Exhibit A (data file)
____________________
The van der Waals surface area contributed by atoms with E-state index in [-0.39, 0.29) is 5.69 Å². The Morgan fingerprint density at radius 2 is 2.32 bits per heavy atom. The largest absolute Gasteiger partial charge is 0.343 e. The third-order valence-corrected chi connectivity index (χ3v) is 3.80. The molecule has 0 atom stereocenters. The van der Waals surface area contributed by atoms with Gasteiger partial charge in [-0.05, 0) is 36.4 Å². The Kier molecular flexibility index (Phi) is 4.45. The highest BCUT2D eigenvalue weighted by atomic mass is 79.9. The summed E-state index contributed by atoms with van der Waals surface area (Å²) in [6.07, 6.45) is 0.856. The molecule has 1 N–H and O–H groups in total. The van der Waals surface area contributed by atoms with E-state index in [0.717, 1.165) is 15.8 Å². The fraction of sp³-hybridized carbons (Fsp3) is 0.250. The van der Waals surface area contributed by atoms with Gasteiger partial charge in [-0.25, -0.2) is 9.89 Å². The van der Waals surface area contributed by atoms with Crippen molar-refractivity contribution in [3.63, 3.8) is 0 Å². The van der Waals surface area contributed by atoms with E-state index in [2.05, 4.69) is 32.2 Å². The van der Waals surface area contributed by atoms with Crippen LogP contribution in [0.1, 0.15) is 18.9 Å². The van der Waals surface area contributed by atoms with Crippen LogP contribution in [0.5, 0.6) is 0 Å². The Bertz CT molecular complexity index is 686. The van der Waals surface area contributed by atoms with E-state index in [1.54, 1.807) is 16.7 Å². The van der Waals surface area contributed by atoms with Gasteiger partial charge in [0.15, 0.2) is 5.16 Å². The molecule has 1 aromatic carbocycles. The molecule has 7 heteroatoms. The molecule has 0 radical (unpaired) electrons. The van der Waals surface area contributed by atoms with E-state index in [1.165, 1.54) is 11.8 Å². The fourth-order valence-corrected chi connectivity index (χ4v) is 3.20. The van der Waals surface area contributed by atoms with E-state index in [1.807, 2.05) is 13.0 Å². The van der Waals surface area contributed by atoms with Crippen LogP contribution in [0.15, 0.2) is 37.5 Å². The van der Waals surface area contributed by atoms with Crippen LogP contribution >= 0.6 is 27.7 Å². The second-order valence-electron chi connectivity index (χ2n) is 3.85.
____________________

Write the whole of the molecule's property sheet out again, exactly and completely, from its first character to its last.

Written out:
The van der Waals surface area contributed by atoms with E-state index in [-0.39, 0.29) is 5.69 Å². The Morgan fingerprint density at radius 2 is 2.32 bits per heavy atom. The largest absolute Gasteiger partial charge is 0.343 e. The third-order valence-corrected chi connectivity index (χ3v) is 3.80. The molecule has 0 atom stereocenters. The van der Waals surface area contributed by atoms with Gasteiger partial charge in [-0.05, 0) is 36.4 Å². The Kier molecular flexibility index (Phi) is 4.45. The highest BCUT2D eigenvalue weighted by atomic mass is 79.9. The summed E-state index contributed by atoms with van der Waals surface area (Å²) in [6.07, 6.45) is 0.856. The molecule has 1 N–H and O–H groups in total. The van der Waals surface area contributed by atoms with E-state index in [0.717, 1.165) is 15.8 Å². The fraction of sp³-hybridized carbons (Fsp3) is 0.250. The van der Waals surface area contributed by atoms with Gasteiger partial charge in [-0.25, -0.2) is 9.89 Å². The van der Waals surface area contributed by atoms with Crippen molar-refractivity contribution in [3.63, 3.8) is 0 Å². The van der Waals surface area contributed by atoms with E-state index in [2.05, 4.69) is 32.2 Å². The van der Waals surface area contributed by atoms with Crippen LogP contribution in [0.1, 0.15) is 18.9 Å². The van der Waals surface area contributed by atoms with Crippen LogP contribution in [0.5, 0.6) is 0 Å². The Bertz CT molecular complexity index is 686. The van der Waals surface area contributed by atoms with E-state index in [1.54, 1.807) is 16.7 Å². The van der Waals surface area contributed by atoms with Gasteiger partial charge in [0.15, 0.2) is 5.16 Å². The molecule has 1 aromatic carbocycles. The molecule has 7 heteroatoms. The molecule has 0 radical (unpaired) electrons. The van der Waals surface area contributed by atoms with E-state index in [1.165, 1.54) is 11.8 Å². The fourth-order valence-corrected chi connectivity index (χ4v) is 3.20. The van der Waals surface area contributed by atoms with E-state index in [1.807, 2.05) is 13.0 Å². The van der Waals surface area contributed by atoms with Crippen LogP contribution in [0.15, 0.2) is 37.5 Å². The van der Waals surface area contributed by atoms with Crippen LogP contribution >= 0.6 is 27.7 Å². The second-order valence-electron chi connectivity index (χ2n) is 3.85.